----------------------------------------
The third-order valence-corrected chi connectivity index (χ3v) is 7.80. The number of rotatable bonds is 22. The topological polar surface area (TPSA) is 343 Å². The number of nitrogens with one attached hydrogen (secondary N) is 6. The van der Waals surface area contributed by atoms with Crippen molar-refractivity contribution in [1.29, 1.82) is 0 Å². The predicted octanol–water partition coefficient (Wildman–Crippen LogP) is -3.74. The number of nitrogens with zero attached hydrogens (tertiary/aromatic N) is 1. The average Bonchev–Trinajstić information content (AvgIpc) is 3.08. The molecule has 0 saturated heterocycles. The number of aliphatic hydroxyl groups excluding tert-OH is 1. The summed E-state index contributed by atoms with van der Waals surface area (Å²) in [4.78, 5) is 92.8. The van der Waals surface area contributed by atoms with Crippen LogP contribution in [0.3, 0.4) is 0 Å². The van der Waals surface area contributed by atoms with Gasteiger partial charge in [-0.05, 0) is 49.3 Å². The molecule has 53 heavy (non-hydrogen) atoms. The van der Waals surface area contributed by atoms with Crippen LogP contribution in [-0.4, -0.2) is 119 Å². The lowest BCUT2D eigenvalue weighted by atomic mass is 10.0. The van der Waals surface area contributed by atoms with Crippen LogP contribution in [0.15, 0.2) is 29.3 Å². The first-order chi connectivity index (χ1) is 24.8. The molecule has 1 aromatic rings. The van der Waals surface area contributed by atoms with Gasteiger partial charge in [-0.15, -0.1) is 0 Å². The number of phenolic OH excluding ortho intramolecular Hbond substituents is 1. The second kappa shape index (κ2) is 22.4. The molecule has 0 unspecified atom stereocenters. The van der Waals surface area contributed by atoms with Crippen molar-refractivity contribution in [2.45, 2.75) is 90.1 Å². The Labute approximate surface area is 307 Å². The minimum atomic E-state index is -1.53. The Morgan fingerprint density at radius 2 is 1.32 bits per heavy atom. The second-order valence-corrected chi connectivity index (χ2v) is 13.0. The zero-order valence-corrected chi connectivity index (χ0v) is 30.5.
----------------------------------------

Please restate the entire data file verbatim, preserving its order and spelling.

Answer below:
The third-order valence-corrected chi connectivity index (χ3v) is 7.80. The number of rotatable bonds is 22. The topological polar surface area (TPSA) is 343 Å². The number of nitrogens with one attached hydrogen (secondary N) is 6. The van der Waals surface area contributed by atoms with Crippen molar-refractivity contribution in [1.29, 1.82) is 0 Å². The predicted octanol–water partition coefficient (Wildman–Crippen LogP) is -3.74. The number of nitrogens with zero attached hydrogens (tertiary/aromatic N) is 1. The average Bonchev–Trinajstić information content (AvgIpc) is 3.08. The molecule has 0 saturated heterocycles. The number of aliphatic hydroxyl groups excluding tert-OH is 1. The summed E-state index contributed by atoms with van der Waals surface area (Å²) in [4.78, 5) is 92.8. The van der Waals surface area contributed by atoms with Crippen LogP contribution in [0.3, 0.4) is 0 Å². The van der Waals surface area contributed by atoms with Gasteiger partial charge in [-0.05, 0) is 49.3 Å². The molecule has 53 heavy (non-hydrogen) atoms. The van der Waals surface area contributed by atoms with Crippen LogP contribution in [-0.4, -0.2) is 119 Å². The lowest BCUT2D eigenvalue weighted by atomic mass is 10.0. The van der Waals surface area contributed by atoms with Crippen LogP contribution in [0.15, 0.2) is 29.3 Å². The first-order chi connectivity index (χ1) is 24.8. The molecule has 1 aromatic rings. The van der Waals surface area contributed by atoms with Gasteiger partial charge in [-0.15, -0.1) is 0 Å². The number of phenolic OH excluding ortho intramolecular Hbond substituents is 1. The second kappa shape index (κ2) is 22.4. The molecule has 0 unspecified atom stereocenters. The van der Waals surface area contributed by atoms with Crippen molar-refractivity contribution in [2.45, 2.75) is 90.1 Å². The Labute approximate surface area is 307 Å². The minimum atomic E-state index is -1.53. The Morgan fingerprint density at radius 2 is 1.32 bits per heavy atom. The second-order valence-corrected chi connectivity index (χ2v) is 13.0. The zero-order valence-corrected chi connectivity index (χ0v) is 30.5.